There are of course some modest conditions, which you can find at along with pictures of the artwork and dimensions and descriptions of each piece.

Application materials are due by Nov. 7, 2011, to the Cleveland Foundation at:

Contact: Kara Copeland, program officer [216.615.7156;] for questions regarding the Porter Fund, specific pieces of artwork, or the overall application process.

Nicole M. Bell to Executive Director, The Presidents’ Council Foundation.
Donna Dabb to Director, Cuyahoga Small Business Development Center at the Urban League of Greater Cleveland.

Tip of the week
Does your public relations plan coincide with the overall strategic plan of your organization? Do you have a public relations plan? Do you have a strategic plan?
You can find tips on how to improve your agency’s visibility and raise more donor dollars in this article:

Send your Nonprofit Thursday info to:

Deadline for consideration is Fridays at 3pm.
• • •

Tuesday, November 01, 2011

Re-districting Drama is High Stakes Battle for More than Seats

Within hours of news reports citing GOP sources that a deal was near to peel off black House Democrats for a revised congressional map, State Rep. Sandra Williams, a Cleveland Democrat who heads the Ohio Legislative Black Caucus, released a statement denying that any such deal has been reached and reaffirming her group’s solidarity with House Democrats and the Democratic Party.

Williams’ statement:

“There has been no agreement between members of the Ohio Legislative Black Caucus and anyone on the Republican side on new congressional district lines. …The GOP so far is only offering minor tweaks to district lines without fundamentally changing the huge disparity between Republican and Democratic majority seats. This status quo is unacceptable to us, House Democrats and the Democratic Party as a whole. However, discussions are ongoing to achieve a workable map.”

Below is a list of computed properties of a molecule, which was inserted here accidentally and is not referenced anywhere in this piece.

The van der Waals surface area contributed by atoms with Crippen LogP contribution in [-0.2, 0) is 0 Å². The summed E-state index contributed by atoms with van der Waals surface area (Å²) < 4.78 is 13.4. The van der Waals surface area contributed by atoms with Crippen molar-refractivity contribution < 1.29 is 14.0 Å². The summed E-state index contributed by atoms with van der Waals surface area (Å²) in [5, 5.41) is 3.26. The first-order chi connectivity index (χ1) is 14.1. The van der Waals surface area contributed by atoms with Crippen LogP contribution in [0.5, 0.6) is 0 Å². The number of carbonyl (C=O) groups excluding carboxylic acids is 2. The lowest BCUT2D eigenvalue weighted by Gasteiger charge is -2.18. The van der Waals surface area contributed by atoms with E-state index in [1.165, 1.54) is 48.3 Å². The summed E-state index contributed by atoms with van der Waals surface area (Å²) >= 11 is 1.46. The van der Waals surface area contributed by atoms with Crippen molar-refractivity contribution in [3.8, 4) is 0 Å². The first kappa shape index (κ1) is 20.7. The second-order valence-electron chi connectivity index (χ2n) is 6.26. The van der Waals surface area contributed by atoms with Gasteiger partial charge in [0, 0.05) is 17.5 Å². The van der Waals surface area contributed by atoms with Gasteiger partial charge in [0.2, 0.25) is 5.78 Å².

My oh my.

Politics these days has become a high stakes game.  Or, as the wags put it, politics ain’t beanbag.

The posturing going on at the statehouse is real combat as Republicans work to adjust on the fly to yet another overreach.  If we look at the political landscape not just in Ohio but all across the land in 2011, there has been a well-organized, well-funded coordinated effort to restrict American democracy and full participation therein. And you don’t have to be a liberal loving, Wall Street-hating, union-worshiping, blindly partisan Democrat peacenik to see it.

Discouraging voters by restricting access to early voting; attacking public unions to eviscerate virtually the only force capable in the public arena of going toe-to-toe the most egregious excesses unbridled corporate desire; rigging voting districts to ensure that people can vote essentially by packing up and moving: this is what the GOP-Tea Party has ramped up since the last presidential election in preparation for the next presidential election, now just twelve months away.

No less an authority than the Federal Reserve provides evidence that since 2007, the collective net worth of Americans has fallen about $5.5 trillion [$5,500,000,000,000.00], or more than 8.6 percent. Over 85% of that decline is in real estate, which has lost $4.7 trillion in value, or 22 percent, since 2007.

Now we already know that those at the top have seen their wealth increase astronomically over the past two decades. So who is seeing that loss at home, gentle readers? All the rest of us, the 80 to 90 percent of the country who need to be seeking out and shoring up allies of every sort, because if the conservatives’ coordinated national effort succeeds, we’ll be in for more of the same.

Your representatives in Columbus know this, and you should let them know that you do as well and that they needn’t come home if they sell out.

• • •

Quick Bits: Today marks the anniversary of the debut of Ebony magazine in 1945.
The US tested the first hydrogen bomb on November 1, 1952.